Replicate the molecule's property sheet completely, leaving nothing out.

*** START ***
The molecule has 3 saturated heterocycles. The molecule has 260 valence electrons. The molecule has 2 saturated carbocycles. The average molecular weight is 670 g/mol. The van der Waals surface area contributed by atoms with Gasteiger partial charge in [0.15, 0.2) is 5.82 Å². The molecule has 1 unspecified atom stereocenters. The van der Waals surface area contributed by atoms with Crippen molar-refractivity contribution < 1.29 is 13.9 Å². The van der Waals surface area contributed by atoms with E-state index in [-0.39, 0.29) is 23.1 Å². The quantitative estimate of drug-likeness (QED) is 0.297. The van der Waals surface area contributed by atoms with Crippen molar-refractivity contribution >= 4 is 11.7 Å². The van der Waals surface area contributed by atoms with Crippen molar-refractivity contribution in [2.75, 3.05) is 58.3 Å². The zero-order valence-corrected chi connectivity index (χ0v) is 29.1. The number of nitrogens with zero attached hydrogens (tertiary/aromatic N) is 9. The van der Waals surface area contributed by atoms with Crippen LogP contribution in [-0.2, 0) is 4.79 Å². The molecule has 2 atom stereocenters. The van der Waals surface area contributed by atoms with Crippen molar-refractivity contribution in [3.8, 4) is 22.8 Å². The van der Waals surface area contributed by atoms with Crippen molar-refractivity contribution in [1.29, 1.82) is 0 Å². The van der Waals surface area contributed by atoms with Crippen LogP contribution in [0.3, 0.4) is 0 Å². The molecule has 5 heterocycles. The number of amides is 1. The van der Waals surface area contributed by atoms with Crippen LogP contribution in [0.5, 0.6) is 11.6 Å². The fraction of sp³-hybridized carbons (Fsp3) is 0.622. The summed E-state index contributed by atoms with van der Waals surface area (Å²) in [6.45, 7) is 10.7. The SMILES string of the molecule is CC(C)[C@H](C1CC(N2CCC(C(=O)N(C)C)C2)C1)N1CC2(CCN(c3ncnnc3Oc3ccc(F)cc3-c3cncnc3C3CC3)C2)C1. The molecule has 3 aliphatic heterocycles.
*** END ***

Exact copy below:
The molecule has 3 saturated heterocycles. The molecule has 260 valence electrons. The molecule has 2 saturated carbocycles. The average molecular weight is 670 g/mol. The van der Waals surface area contributed by atoms with Gasteiger partial charge in [0.15, 0.2) is 5.82 Å². The molecule has 1 unspecified atom stereocenters. The van der Waals surface area contributed by atoms with Crippen molar-refractivity contribution < 1.29 is 13.9 Å². The van der Waals surface area contributed by atoms with E-state index in [-0.39, 0.29) is 23.1 Å². The quantitative estimate of drug-likeness (QED) is 0.297. The van der Waals surface area contributed by atoms with Crippen molar-refractivity contribution >= 4 is 11.7 Å². The van der Waals surface area contributed by atoms with Crippen molar-refractivity contribution in [2.75, 3.05) is 58.3 Å². The zero-order valence-corrected chi connectivity index (χ0v) is 29.1. The number of nitrogens with zero attached hydrogens (tertiary/aromatic N) is 9. The van der Waals surface area contributed by atoms with Crippen LogP contribution in [-0.2, 0) is 4.79 Å². The molecule has 2 atom stereocenters. The van der Waals surface area contributed by atoms with Crippen molar-refractivity contribution in [3.8, 4) is 22.8 Å². The van der Waals surface area contributed by atoms with Crippen molar-refractivity contribution in [1.29, 1.82) is 0 Å². The van der Waals surface area contributed by atoms with Crippen LogP contribution in [0.3, 0.4) is 0 Å². The molecule has 5 heterocycles. The number of amides is 1. The van der Waals surface area contributed by atoms with Crippen LogP contribution in [0.5, 0.6) is 11.6 Å². The fraction of sp³-hybridized carbons (Fsp3) is 0.622. The summed E-state index contributed by atoms with van der Waals surface area (Å²) in [6.45, 7) is 10.7. The SMILES string of the molecule is CC(C)[C@H](C1CC(N2CCC(C(=O)N(C)C)C2)C1)N1CC2(CCN(c3ncnnc3Oc3ccc(F)cc3-c3cncnc3C3CC3)C2)C1. The molecule has 3 aliphatic heterocycles.